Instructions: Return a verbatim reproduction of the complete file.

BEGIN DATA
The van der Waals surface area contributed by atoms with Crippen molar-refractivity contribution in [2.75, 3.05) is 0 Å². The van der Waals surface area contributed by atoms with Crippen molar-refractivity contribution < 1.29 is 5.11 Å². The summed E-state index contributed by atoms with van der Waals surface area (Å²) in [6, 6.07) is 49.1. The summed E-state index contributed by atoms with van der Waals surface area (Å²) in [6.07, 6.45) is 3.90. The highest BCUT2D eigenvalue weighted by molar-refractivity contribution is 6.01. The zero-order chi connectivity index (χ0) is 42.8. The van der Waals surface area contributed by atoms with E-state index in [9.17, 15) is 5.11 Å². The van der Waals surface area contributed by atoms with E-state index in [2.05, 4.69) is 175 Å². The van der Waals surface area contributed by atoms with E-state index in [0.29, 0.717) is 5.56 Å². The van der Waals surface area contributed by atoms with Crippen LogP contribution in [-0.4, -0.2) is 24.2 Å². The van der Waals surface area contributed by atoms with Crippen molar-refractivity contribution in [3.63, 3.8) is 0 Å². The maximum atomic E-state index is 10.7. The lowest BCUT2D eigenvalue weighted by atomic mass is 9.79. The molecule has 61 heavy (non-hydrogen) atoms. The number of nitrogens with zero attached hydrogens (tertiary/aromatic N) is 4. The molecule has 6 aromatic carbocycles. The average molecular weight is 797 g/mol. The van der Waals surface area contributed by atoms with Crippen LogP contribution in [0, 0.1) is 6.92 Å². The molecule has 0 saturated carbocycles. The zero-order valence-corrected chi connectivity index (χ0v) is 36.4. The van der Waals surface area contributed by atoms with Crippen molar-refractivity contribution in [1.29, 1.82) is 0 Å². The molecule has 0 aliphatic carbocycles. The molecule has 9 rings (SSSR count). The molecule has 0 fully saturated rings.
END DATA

The van der Waals surface area contributed by atoms with Crippen molar-refractivity contribution in [2.75, 3.05) is 0 Å². The van der Waals surface area contributed by atoms with Crippen molar-refractivity contribution < 1.29 is 5.11 Å². The summed E-state index contributed by atoms with van der Waals surface area (Å²) in [6, 6.07) is 49.1. The summed E-state index contributed by atoms with van der Waals surface area (Å²) in [6.07, 6.45) is 3.90. The highest BCUT2D eigenvalue weighted by molar-refractivity contribution is 6.01. The zero-order chi connectivity index (χ0) is 42.8. The van der Waals surface area contributed by atoms with E-state index in [9.17, 15) is 5.11 Å². The van der Waals surface area contributed by atoms with E-state index in [2.05, 4.69) is 175 Å². The van der Waals surface area contributed by atoms with E-state index in [0.29, 0.717) is 5.56 Å². The van der Waals surface area contributed by atoms with Crippen LogP contribution in [-0.4, -0.2) is 24.2 Å². The van der Waals surface area contributed by atoms with Crippen molar-refractivity contribution in [3.63, 3.8) is 0 Å². The maximum atomic E-state index is 10.7. The lowest BCUT2D eigenvalue weighted by atomic mass is 9.79. The molecule has 61 heavy (non-hydrogen) atoms. The number of nitrogens with zero attached hydrogens (tertiary/aromatic N) is 4. The molecule has 6 aromatic carbocycles. The average molecular weight is 797 g/mol. The van der Waals surface area contributed by atoms with Crippen LogP contribution in [0, 0.1) is 6.92 Å². The molecule has 0 saturated carbocycles. The zero-order valence-corrected chi connectivity index (χ0v) is 36.4. The van der Waals surface area contributed by atoms with Crippen molar-refractivity contribution in [1.29, 1.82) is 0 Å². The molecule has 0 aliphatic carbocycles. The molecule has 9 rings (SSSR count). The molecule has 0 fully saturated rings.